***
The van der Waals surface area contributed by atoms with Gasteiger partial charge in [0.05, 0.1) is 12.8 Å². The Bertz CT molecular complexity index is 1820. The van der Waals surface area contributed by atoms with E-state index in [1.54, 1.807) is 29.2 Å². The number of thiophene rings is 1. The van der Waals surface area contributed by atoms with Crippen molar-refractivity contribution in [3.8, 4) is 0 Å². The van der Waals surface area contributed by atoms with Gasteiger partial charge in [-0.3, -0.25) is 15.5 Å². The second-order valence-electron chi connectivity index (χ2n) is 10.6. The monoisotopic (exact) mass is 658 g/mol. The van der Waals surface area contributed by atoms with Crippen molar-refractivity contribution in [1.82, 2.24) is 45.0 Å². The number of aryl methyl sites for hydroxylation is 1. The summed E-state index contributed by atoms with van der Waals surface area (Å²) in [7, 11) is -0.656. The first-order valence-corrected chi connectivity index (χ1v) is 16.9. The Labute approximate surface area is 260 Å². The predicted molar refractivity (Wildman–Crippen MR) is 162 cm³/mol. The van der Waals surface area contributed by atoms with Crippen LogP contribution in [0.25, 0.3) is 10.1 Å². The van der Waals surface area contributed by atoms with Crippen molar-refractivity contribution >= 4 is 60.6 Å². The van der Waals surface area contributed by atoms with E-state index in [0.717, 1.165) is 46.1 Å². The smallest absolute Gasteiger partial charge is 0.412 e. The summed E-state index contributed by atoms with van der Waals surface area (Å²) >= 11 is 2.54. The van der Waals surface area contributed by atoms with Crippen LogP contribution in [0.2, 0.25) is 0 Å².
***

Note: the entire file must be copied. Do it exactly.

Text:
The van der Waals surface area contributed by atoms with Gasteiger partial charge in [0.05, 0.1) is 12.8 Å². The Bertz CT molecular complexity index is 1820. The van der Waals surface area contributed by atoms with E-state index in [1.54, 1.807) is 29.2 Å². The number of thiophene rings is 1. The van der Waals surface area contributed by atoms with Crippen molar-refractivity contribution in [3.8, 4) is 0 Å². The van der Waals surface area contributed by atoms with Gasteiger partial charge in [-0.3, -0.25) is 15.5 Å². The second-order valence-electron chi connectivity index (χ2n) is 10.6. The monoisotopic (exact) mass is 658 g/mol. The van der Waals surface area contributed by atoms with Crippen molar-refractivity contribution in [1.82, 2.24) is 45.0 Å². The number of aryl methyl sites for hydroxylation is 1. The summed E-state index contributed by atoms with van der Waals surface area (Å²) in [7, 11) is -0.656. The first-order valence-corrected chi connectivity index (χ1v) is 16.9. The Labute approximate surface area is 260 Å². The predicted molar refractivity (Wildman–Crippen MR) is 162 cm³/mol. The van der Waals surface area contributed by atoms with Crippen LogP contribution in [0.25, 0.3) is 10.1 Å². The van der Waals surface area contributed by atoms with Crippen molar-refractivity contribution >= 4 is 60.6 Å². The van der Waals surface area contributed by atoms with E-state index in [0.717, 1.165) is 46.1 Å². The smallest absolute Gasteiger partial charge is 0.412 e. The summed E-state index contributed by atoms with van der Waals surface area (Å²) >= 11 is 2.54. The van der Waals surface area contributed by atoms with Crippen LogP contribution in [0.2, 0.25) is 0 Å².